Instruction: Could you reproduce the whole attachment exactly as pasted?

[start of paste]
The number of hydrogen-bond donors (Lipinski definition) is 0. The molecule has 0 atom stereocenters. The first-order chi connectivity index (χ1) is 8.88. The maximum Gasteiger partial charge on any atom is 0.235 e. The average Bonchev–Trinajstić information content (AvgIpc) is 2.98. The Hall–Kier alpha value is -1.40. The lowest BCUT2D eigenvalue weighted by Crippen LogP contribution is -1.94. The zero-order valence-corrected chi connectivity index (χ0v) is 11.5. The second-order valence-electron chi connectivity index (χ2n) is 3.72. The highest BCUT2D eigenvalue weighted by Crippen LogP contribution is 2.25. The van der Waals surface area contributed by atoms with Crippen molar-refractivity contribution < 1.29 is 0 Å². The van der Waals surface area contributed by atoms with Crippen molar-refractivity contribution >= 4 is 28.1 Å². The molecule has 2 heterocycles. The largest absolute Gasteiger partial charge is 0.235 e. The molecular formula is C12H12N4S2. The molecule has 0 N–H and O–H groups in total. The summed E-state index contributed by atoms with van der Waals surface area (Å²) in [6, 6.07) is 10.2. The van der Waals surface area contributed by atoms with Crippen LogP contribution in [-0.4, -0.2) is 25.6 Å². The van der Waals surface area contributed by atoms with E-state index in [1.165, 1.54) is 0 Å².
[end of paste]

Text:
The number of hydrogen-bond donors (Lipinski definition) is 0. The molecule has 0 atom stereocenters. The first-order chi connectivity index (χ1) is 8.88. The maximum Gasteiger partial charge on any atom is 0.235 e. The average Bonchev–Trinajstić information content (AvgIpc) is 2.98. The Hall–Kier alpha value is -1.40. The lowest BCUT2D eigenvalue weighted by Crippen LogP contribution is -1.94. The zero-order valence-corrected chi connectivity index (χ0v) is 11.5. The second-order valence-electron chi connectivity index (χ2n) is 3.72. The highest BCUT2D eigenvalue weighted by Crippen LogP contribution is 2.25. The van der Waals surface area contributed by atoms with Crippen molar-refractivity contribution < 1.29 is 0 Å². The van der Waals surface area contributed by atoms with Crippen molar-refractivity contribution >= 4 is 28.1 Å². The molecule has 2 heterocycles. The largest absolute Gasteiger partial charge is 0.235 e. The molecular formula is C12H12N4S2. The molecule has 0 N–H and O–H groups in total. The summed E-state index contributed by atoms with van der Waals surface area (Å²) in [6, 6.07) is 10.2. The van der Waals surface area contributed by atoms with Crippen LogP contribution in [-0.4, -0.2) is 25.6 Å². The van der Waals surface area contributed by atoms with E-state index in [1.165, 1.54) is 0 Å².